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Family-work conflict presentation


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Family-work conflict presentation. Learn how Family Responsibility Discrimination negatively impacts employees.
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Family-work conflict presentation

  1. 1. Family-work conflict Student’s name: Professor’s name: Date:
  2. 2. Purpose of Study  This study was conducted on the phenomenon of family responsibility discrimination (FRD) and its negative effects on workers of both genders: – denied equal treatment and various job opportunities, – emotional exhaustion. – work-life conflict.  This research is important because toxic job environment where FRD takes place reduces workers’ productivity, causes stress, emotional exhaustion, work-life conflict and lowers worker achievement.  Employers can leverage this knowledge about FRD and improve the workplace environment. Research helps understand the problem of FRD in order to ultimately resolve it.
  3. 3. Theoretical Background  Conservation of Resources Theory, which argued that “resources that are valued and not provided in the work context deplete emotional energies and ultimately trigger work–life conflict.” (Trzebiatowski& Triana, 4). – limited opportunities, created stress – disgruntled, unmotivated and unproductive employees.  Social Role Theory, which hinted that since women still appear to dedicate more time to family in addition to work, they may be more affected by FRD than men (Trzebiatowski& Triana, 4).
  4. 4. Hypotheses  Based on this model the following hypotheses were proposed: (Trzebiatowski& Triana, 4):  1a. “Perceived family responsibility discrimination will be positively related to emotional exhaustion” (Trzebiatowski& Triana, 4).  1b. “Perceived family responsibility discrimination will be positively related to work–life conflict” (Trzebiatowski& Triana, 4).  2a. “The positive relationship between family responsibility discrimination and emotional exhaustion will be stronger for women than for men” (Trzebiatowski& Triana, 4).  2b. “The positive relationship between family responsibility discrimination and work–life conflict will be stronger for women than for men”. (Trzebiatowski& Triana, 4).  3. “The effect of perceived family responsibility discrimination on emotional exhaustion (H3a) as well as work–life conflict (H3b) will be stronger for women, regardless of power distance, and for men who score high on power distance compared to men who score low on power distance” (Trzebiatowski& Triana, 4).  4. “Perceived family responsibility discrimination relates indirectly to work–life conflict through emotional exhaustion. The direct effect as well as the indirect effect of family responsibility discrimination on work–life conflict will be moderated by both gender and power distance such that women (regardless of power distance) and men who are high in power distance experience more emotional exhaustion, and subsequently, work–life conflict compared to men who are low in power distance. ” (Trzebiatowski& Triana, 4).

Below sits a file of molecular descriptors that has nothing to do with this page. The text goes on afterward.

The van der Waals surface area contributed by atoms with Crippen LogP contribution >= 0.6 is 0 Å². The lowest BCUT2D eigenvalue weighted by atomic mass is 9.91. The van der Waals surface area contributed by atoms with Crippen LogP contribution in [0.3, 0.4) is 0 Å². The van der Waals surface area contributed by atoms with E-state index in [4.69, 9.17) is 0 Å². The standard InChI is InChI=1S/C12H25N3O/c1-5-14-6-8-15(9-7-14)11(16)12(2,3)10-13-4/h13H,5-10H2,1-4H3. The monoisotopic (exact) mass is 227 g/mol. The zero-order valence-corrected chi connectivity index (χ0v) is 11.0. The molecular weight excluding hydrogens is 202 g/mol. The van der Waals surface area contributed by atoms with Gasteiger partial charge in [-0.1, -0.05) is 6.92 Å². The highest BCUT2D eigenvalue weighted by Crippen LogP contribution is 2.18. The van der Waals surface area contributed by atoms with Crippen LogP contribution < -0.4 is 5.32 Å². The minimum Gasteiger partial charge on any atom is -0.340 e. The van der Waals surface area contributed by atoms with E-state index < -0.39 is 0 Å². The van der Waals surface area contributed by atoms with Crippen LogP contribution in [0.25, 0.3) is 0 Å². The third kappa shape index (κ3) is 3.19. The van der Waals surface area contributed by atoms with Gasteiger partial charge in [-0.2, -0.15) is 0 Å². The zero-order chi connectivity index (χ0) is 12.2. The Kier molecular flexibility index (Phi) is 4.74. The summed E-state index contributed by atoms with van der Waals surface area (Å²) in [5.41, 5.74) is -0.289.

5. 5. Study variables  Independent variables (variables that may change independently of others): – Perceived discrimination in the workplace, i.e. FRD (Trzebiatowski& Triana, 6).  Dependent variables (variable that change when independent variable change): – Work-life conflict (Trzebiatowski& Triana, 6). – Emotional exhaustion (Trzebiatowski& Triana, 6).  Moderating variables (variable that affect the change of dependent variables): – Gender – Power Distance (Trzebiatowski& Triana, 6).
  6. 6. The End  Questions?  Comments?  Suggestions?
  7. 7. Reference  Trzebiatowski, T., Triana, M. (2018). Family Responsibility Discrimination, Power Distance, and Emotional Exhaustion: When and Why are There Gender Differences in Work–Life Conflict?, Journal of Business Ethics, 14 august.